Always start on the first key of a scale, called the Tonic or I on the first beat of the song. The preceding down beat before the next beat usually progresses to the 5th or V note of a scale or the 4th IV note. After this you would generally move to a selection of notes according to your chord progression, moving up to 3 notes down in a scale, usually no more. So V could become IV or III. And IV could become II if need be. The final note of the progression can vary depending on whether it is the final chord of the song or just the final chord of the verse or chorus. The rule of thumb is that if it is the final note or chord of the entire song, it should end on the Tonic or I chord or note. (This is where Cadences come in)


Cadences are chord progressions that will determine the final ‘feel of the song’. You can make a song sound incomplete, interrupted or final. Thus there are specific rules to creating a type of ending in a chord progression or a song in general. As you have already seen above, they affect different chord progressions into become final or non final in nature. Let’s build up an example;

A final sounding cadence could look like this: I-IV-V-I

The reason why the progression will sound ‘final’ is because the progression ended where it started: from I to I. In almost every pop song you hear today, the final chord you hear in the song is exactly the same as the first one.

A non final cadence could be: I-IV-I-V

Its sound ‘unfinished’ because the final chord in the progression has basically been left standing in the middle of the scale. These are progressions usually used in the middle of a song to give that feeling of sudden suspension in time. A moment of ‘nothingness’ before the song continues till the end.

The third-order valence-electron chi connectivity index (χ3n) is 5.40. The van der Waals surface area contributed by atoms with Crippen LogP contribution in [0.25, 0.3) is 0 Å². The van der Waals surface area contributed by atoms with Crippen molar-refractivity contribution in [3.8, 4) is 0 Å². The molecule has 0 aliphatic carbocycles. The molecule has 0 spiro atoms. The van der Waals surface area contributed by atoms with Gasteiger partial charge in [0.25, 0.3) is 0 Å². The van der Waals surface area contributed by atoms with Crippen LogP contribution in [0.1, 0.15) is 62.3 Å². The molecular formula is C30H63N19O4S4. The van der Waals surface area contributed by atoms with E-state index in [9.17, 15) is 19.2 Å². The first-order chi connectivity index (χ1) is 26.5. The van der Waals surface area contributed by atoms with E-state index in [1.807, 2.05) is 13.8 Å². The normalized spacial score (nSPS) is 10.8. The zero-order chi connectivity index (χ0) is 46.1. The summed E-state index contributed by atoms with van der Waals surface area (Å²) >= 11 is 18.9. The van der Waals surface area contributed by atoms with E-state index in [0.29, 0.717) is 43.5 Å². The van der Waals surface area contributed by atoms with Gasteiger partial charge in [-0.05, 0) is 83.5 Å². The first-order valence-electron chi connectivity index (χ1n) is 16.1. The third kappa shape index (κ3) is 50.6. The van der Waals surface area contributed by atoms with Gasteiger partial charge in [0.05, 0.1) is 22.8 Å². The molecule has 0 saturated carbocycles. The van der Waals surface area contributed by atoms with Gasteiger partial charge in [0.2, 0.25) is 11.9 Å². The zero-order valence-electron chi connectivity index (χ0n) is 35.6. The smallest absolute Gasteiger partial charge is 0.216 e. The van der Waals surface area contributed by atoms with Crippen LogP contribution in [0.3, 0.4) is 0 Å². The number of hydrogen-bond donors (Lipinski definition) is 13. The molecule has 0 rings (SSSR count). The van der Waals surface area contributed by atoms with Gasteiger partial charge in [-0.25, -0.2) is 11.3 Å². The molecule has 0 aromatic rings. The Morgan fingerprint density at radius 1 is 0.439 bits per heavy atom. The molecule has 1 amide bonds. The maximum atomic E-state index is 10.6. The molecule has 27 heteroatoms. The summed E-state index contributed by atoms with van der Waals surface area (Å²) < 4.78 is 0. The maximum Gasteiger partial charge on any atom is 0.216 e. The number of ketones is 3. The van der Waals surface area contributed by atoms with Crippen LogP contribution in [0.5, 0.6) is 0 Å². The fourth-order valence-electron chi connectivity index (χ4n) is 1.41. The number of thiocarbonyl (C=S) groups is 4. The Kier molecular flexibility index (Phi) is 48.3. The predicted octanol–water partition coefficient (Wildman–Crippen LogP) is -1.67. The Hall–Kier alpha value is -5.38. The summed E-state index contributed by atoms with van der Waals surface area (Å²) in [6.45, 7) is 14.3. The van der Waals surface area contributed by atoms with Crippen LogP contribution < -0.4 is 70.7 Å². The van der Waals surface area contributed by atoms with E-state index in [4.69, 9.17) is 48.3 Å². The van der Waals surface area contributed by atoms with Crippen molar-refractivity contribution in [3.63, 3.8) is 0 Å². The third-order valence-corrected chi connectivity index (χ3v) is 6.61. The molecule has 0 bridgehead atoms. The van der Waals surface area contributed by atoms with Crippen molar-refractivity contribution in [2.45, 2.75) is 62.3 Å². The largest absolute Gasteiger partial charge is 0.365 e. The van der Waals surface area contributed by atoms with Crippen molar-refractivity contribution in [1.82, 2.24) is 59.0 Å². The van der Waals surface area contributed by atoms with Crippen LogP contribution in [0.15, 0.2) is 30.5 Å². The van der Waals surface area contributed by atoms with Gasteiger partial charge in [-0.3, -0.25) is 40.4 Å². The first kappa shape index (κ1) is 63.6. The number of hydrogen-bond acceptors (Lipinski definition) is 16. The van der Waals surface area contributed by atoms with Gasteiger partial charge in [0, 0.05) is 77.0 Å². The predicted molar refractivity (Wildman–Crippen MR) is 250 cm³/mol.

Major & Minor makes happy and sad songs

The type of scale will determine of a song will sound happy, moody, cheerful or sad. And so it is important to be able to identify the two fundamental forms that are Major and Minor.

Major scales create the happy and cheerful songs, and Minor creates the melancholic or moody songs. This is because within the 8 notes of the specific scale, there are certain variations that make them sound the way they do.

Tones and Semitones in a scale

Musicians use the term Tone and Semitone to measure the distance between one note and another. This is important because they create the variations in a scale that will determine where it will be a Major or Minor scale. To understand this, we need to learn about Accidentals. These are symbols used in musical notation to identify the specific note in a scale. Because there aren’t only the notes A-B-C-D-E-F-G but also A#-C#-D#-F#-G# (note there is no B# and E#, for now; this is a general rule in music).

There is also Aᵇ-B ᵇ-C ᵇ-D ᵇ-E ᵇ-F ᵇ-G ᵇ.

ᵇ is called a Flat and # is called a sharp.

So a Tone apart means there is a note between them e.g. A-A#-B or B-Bᵇ-A.

A Semitone apart means there is no note between two notes e.g. B-C or F-F#.

Majors and Relative Minors

For every Major scale there is a relatable minor scale which will have the same Sharps or Flats in it. The only difference is what note the scale begins in AND that in every minor scale, the 7th note in the scale is raised a semitone.

To find the relative minor of a scale, you simply move the Scales tonic note 3 semitones DOWN.

So: Gmajor = G-A-B-C-D-E-F#-G will be Eminor = E-F#-G-A-B-C-D#-E

Or: Fmajor = F-G-A-Bᵇ-C-D will be Dminor = D-E-F-G-A-Bᵇ-C#-D

A list of Major and their relative Minor scales are below.